Metabolism and autophagy in plants—a perfect match

Sahar Magen, Heike Seybold, Daniel Laloum, Tamar Avin-Wittenberg*

*Corresponding author for this work

Research output: Contribution to journalReview articlepeer-review

8 Scopus citations


Autophagy is a eukaryotic cellular transport mechanism that delivers intracellular macromolecules, proteins, and even organelles to a lytic organelle (vacuole in yeast and plants/lysosome in animals) for degradation and nutrient recycling. The process is mediated by highly conserved autophagy-related (ATG) proteins. In plants, autophagy maintains cellular homeostasis under favorable conditions, guaranteeing normal plant growth and fitness. Severe stress such as nutrient starvation and plant senescence further induce it, thus ensuring plant survival under unfavorable conditions by providing nutrients through the removal of damaged or aged proteins, or organelles. In this article, we examine the interplay between metabolism and autophagy, focusing on the different aspects of this reciprocal relationship. We show that autophagy has a strong influence on a range of metabolic processes, whereas at the same time, even single metabolites can activate autophagy. We highlight the involvement of ATG genes in metabolism, examine the role of the macronutrients carbon and nitrogen, and various micronutrients, and take a closer look at how the interaction between autophagy and metabolism impacts on plant phenotypes and yield.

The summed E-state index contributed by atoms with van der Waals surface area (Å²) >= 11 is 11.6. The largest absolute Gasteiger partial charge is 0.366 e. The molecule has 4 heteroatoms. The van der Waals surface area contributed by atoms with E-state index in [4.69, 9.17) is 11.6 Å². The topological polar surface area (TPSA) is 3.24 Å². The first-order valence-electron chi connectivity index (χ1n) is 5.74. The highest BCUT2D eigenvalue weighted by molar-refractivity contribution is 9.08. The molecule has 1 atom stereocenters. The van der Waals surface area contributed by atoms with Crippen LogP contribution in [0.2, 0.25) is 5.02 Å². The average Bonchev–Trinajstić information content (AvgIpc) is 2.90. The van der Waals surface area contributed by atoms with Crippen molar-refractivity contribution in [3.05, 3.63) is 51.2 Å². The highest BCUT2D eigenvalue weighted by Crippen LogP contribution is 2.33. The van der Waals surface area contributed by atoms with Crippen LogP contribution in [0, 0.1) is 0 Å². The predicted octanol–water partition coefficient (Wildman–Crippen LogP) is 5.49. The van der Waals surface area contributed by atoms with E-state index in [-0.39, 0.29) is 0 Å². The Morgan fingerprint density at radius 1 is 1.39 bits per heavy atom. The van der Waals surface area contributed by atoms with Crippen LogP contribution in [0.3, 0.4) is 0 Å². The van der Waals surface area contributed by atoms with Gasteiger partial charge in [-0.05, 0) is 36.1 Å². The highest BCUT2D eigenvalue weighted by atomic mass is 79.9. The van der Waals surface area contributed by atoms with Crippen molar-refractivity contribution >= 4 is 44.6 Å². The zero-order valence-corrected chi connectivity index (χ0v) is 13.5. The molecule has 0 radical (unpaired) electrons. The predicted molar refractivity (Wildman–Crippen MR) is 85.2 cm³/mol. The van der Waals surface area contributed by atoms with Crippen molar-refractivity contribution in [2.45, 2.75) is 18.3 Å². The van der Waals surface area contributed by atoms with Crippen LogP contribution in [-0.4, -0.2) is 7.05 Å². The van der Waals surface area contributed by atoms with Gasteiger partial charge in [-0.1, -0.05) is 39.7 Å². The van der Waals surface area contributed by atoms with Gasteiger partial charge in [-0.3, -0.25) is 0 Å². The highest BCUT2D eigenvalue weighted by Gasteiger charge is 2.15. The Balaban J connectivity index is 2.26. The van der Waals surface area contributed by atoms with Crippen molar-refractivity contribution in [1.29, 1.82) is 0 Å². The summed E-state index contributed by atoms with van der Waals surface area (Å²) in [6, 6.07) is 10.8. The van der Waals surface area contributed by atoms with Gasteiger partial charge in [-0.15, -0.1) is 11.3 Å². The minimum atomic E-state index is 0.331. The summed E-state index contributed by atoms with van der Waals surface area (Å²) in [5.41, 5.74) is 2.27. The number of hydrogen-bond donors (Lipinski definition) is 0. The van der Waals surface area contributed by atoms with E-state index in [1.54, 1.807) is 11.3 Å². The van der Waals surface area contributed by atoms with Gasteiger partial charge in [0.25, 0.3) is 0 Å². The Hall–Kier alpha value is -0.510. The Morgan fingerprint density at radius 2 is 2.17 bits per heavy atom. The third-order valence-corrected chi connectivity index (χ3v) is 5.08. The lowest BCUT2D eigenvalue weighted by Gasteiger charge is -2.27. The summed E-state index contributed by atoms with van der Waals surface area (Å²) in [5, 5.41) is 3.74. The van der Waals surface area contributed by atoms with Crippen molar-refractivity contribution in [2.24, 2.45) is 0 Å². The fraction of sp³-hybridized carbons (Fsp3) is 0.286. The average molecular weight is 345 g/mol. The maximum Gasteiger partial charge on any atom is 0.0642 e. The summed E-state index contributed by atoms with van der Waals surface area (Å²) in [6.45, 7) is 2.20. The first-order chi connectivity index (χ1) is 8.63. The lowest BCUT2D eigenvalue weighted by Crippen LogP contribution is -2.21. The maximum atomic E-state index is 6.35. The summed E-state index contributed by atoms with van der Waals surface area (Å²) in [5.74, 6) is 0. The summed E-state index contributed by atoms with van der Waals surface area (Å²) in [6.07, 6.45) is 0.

Original languageAmerican English
Pages (from-to)2133-2151
Number of pages19
JournalFEBS Letters
Issue number17
StatePublished - Sep 2022

Bibliographical note

Publisher Copyright:
© 2022 The Authors. FEBS Letters published by John Wiley & Sons Ltd on behalf of Federation of European Biochemical Societies.


  • ATG genes
  • Arabidopsis
  • autophagy
  • carbon
  • crops
  • metabolism
  • micronutrients
  • nitrogen
  • plant
  • yield


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